A study conducted by Associate Professor Alberto Salvo from NUS Economics revealed that households respond to ambient air pollution by increasing electricity consumption, which in turn increases the carbon emissions that are co-produced in supplying the electricity.
A study conducted by Associate Professor Alberto Salvo from NUS Economics revealed that households respond to ambient air pollution by increasing electricity consumption, which in turn increases the carbon emissions that are co-produced in supplying the electricity. The study, set in Singapore, revealed that better air quality will bring about climate co-benefits – in reducing electricity generation via lower household demand, and thus mitigating carbon emissions.
Assoc Prof Salvo said, “Urban areas in developing Asian nations are home to an expanding base of energy consumers, with energy supply likely to remain carbon intensive for decades in the absence of major technological or regulatory shifts. Understanding what drives energy demand across the socioeconomic distribution of Singapore households can provide insight on the future energy demand of urban populations in the region’s cities as incomes rise. This is important for policymakers when forecasting and influencing future emissions paths in the context of climate change.”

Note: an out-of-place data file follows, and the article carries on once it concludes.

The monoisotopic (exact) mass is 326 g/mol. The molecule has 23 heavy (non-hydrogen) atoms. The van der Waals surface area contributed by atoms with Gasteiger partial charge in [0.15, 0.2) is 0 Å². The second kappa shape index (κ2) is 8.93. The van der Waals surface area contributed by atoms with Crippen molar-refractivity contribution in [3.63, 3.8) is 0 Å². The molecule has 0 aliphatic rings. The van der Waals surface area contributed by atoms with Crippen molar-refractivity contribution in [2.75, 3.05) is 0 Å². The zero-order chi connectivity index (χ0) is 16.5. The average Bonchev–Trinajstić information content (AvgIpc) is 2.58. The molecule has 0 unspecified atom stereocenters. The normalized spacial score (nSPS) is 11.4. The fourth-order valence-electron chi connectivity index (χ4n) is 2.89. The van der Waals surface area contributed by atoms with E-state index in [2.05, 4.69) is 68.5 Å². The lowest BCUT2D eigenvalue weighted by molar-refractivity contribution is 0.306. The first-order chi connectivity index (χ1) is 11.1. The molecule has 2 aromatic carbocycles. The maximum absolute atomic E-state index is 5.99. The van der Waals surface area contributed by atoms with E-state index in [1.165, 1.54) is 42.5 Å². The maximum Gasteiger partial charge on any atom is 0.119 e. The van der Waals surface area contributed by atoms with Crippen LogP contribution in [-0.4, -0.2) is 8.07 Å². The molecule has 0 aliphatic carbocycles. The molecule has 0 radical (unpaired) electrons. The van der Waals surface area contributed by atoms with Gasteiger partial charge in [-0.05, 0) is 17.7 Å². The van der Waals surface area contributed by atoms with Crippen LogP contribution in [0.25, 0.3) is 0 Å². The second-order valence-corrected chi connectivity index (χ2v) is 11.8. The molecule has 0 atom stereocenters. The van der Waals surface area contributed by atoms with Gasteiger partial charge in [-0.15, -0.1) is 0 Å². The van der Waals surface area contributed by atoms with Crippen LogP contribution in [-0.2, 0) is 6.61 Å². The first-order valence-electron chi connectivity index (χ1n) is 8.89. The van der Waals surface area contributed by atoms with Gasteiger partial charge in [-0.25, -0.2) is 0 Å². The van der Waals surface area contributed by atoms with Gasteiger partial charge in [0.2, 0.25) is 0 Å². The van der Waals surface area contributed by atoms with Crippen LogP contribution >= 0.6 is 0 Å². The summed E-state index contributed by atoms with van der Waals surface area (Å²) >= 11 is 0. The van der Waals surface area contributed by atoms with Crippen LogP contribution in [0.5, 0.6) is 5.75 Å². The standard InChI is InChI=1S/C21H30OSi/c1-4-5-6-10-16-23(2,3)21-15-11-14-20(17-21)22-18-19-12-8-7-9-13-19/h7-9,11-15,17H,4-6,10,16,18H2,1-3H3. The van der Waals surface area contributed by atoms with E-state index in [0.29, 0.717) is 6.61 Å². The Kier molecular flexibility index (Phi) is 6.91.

The results of the study were published in the Journal of the Association of Environmental and Resource Economists in July.
The link between air pollution and household energy demand
The study examined utility meter readings of 130,000 households – a 1-in-10 random sample of all households in Singapore – from 2012 to 2015. The same household’s energy consumption was examined over time and compared with concurrent PM2.5 measurements (fine particles less than 2.5 micrometres in diameter) from the air-monitoring network, which is the standard for measuring air pollution.
Read more at National University of Singapore
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